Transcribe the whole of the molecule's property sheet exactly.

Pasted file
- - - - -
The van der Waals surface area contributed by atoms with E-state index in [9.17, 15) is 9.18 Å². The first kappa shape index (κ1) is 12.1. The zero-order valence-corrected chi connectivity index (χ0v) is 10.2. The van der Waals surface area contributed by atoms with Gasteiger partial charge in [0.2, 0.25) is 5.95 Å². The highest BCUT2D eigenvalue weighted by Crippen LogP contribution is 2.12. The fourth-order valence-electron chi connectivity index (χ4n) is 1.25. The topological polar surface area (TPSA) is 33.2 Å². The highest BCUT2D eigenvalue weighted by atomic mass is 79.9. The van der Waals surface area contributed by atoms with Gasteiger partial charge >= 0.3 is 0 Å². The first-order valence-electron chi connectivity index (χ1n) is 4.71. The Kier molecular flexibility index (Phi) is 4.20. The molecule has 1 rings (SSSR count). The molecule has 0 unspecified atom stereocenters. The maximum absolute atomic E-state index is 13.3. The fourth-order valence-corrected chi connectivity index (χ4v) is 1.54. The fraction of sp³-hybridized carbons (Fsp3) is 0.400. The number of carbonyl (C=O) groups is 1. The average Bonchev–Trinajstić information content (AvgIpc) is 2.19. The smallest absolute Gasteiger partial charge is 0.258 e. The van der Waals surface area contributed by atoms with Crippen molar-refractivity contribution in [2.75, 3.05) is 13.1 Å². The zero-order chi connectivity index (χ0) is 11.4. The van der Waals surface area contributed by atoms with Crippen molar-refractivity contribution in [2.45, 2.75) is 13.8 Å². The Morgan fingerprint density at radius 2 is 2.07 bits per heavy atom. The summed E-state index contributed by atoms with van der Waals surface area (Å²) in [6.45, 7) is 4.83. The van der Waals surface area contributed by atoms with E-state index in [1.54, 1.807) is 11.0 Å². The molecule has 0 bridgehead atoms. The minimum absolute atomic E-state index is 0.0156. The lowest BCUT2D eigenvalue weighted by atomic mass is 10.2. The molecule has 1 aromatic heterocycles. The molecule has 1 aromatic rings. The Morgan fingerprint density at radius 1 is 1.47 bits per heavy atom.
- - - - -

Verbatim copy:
The van der Waals surface area contributed by atoms with E-state index in [9.17, 15) is 9.18 Å². The first kappa shape index (κ1) is 12.1. The zero-order valence-corrected chi connectivity index (χ0v) is 10.2. The van der Waals surface area contributed by atoms with Gasteiger partial charge in [0.2, 0.25) is 5.95 Å². The highest BCUT2D eigenvalue weighted by Crippen LogP contribution is 2.12. The fourth-order valence-electron chi connectivity index (χ4n) is 1.25. The topological polar surface area (TPSA) is 33.2 Å². The highest BCUT2D eigenvalue weighted by atomic mass is 79.9. The van der Waals surface area contributed by atoms with Gasteiger partial charge >= 0.3 is 0 Å². The first-order valence-electron chi connectivity index (χ1n) is 4.71. The Kier molecular flexibility index (Phi) is 4.20. The molecule has 1 rings (SSSR count). The molecule has 0 unspecified atom stereocenters. The maximum absolute atomic E-state index is 13.3. The fourth-order valence-corrected chi connectivity index (χ4v) is 1.54. The fraction of sp³-hybridized carbons (Fsp3) is 0.400. The number of carbonyl (C=O) groups is 1. The average Bonchev–Trinajstić information content (AvgIpc) is 2.19. The smallest absolute Gasteiger partial charge is 0.258 e. The van der Waals surface area contributed by atoms with Crippen molar-refractivity contribution in [2.75, 3.05) is 13.1 Å². The zero-order chi connectivity index (χ0) is 11.4. The van der Waals surface area contributed by atoms with Crippen molar-refractivity contribution in [2.45, 2.75) is 13.8 Å². The Morgan fingerprint density at radius 2 is 2.07 bits per heavy atom. The summed E-state index contributed by atoms with van der Waals surface area (Å²) in [6.45, 7) is 4.83. The van der Waals surface area contributed by atoms with E-state index in [1.54, 1.807) is 11.0 Å². The molecule has 0 bridgehead atoms. The minimum absolute atomic E-state index is 0.0156. The lowest BCUT2D eigenvalue weighted by atomic mass is 10.2. The molecule has 1 aromatic heterocycles. The molecule has 1 aromatic rings. The Morgan fingerprint density at radius 1 is 1.47 bits per heavy atom.